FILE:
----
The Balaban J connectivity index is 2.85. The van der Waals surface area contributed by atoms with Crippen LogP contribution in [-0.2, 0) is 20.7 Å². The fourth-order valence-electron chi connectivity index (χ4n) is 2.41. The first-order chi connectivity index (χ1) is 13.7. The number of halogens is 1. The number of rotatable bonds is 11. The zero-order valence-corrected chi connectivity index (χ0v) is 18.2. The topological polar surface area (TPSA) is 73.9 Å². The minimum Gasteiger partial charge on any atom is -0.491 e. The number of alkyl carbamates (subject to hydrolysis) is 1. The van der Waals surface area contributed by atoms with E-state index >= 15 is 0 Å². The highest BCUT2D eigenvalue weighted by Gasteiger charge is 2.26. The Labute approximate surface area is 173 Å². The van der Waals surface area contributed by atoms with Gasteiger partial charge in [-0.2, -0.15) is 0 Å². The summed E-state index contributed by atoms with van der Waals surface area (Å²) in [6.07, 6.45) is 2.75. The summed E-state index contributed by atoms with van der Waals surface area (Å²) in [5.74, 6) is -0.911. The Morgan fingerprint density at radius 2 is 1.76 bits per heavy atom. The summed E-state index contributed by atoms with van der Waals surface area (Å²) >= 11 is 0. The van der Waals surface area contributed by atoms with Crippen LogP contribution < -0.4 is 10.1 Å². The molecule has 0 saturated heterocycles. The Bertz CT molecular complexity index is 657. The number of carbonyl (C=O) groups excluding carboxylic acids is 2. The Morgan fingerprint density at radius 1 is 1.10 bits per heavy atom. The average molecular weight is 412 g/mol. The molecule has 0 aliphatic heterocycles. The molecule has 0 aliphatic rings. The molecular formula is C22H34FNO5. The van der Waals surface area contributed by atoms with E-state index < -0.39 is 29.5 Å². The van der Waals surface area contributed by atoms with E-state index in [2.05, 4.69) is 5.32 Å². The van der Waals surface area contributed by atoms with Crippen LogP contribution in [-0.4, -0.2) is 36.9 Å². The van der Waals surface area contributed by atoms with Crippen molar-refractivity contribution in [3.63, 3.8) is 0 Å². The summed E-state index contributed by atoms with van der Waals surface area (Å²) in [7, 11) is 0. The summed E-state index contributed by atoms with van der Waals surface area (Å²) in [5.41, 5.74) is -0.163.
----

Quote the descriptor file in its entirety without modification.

The Balaban J connectivity index is 2.85. The van der Waals surface area contributed by atoms with Crippen LogP contribution in [-0.2, 0) is 20.7 Å². The fourth-order valence-electron chi connectivity index (χ4n) is 2.41. The first-order chi connectivity index (χ1) is 13.7. The number of halogens is 1. The number of rotatable bonds is 11. The zero-order valence-corrected chi connectivity index (χ0v) is 18.2. The topological polar surface area (TPSA) is 73.9 Å². The minimum Gasteiger partial charge on any atom is -0.491 e. The number of alkyl carbamates (subject to hydrolysis) is 1. The van der Waals surface area contributed by atoms with E-state index >= 15 is 0 Å². The highest BCUT2D eigenvalue weighted by Gasteiger charge is 2.26. The Labute approximate surface area is 173 Å². The van der Waals surface area contributed by atoms with Gasteiger partial charge in [-0.2, -0.15) is 0 Å². The summed E-state index contributed by atoms with van der Waals surface area (Å²) in [6.07, 6.45) is 2.75. The summed E-state index contributed by atoms with van der Waals surface area (Å²) in [5.74, 6) is -0.911. The Morgan fingerprint density at radius 2 is 1.76 bits per heavy atom. The summed E-state index contributed by atoms with van der Waals surface area (Å²) >= 11 is 0. The van der Waals surface area contributed by atoms with Crippen LogP contribution < -0.4 is 10.1 Å². The molecule has 0 saturated heterocycles. The Bertz CT molecular complexity index is 657. The number of carbonyl (C=O) groups excluding carboxylic acids is 2. The Morgan fingerprint density at radius 1 is 1.10 bits per heavy atom. The average molecular weight is 412 g/mol. The molecule has 0 aliphatic heterocycles. The molecule has 0 aliphatic rings. The molecular formula is C22H34FNO5. The van der Waals surface area contributed by atoms with E-state index < -0.39 is 29.5 Å². The van der Waals surface area contributed by atoms with E-state index in [2.05, 4.69) is 5.32 Å². The van der Waals surface area contributed by atoms with Crippen LogP contribution in [-0.4, -0.2) is 36.9 Å². The van der Waals surface area contributed by atoms with Crippen molar-refractivity contribution in [3.63, 3.8) is 0 Å². The summed E-state index contributed by atoms with van der Waals surface area (Å²) in [7, 11) is 0. The summed E-state index contributed by atoms with van der Waals surface area (Å²) in [5.41, 5.74) is -0.163.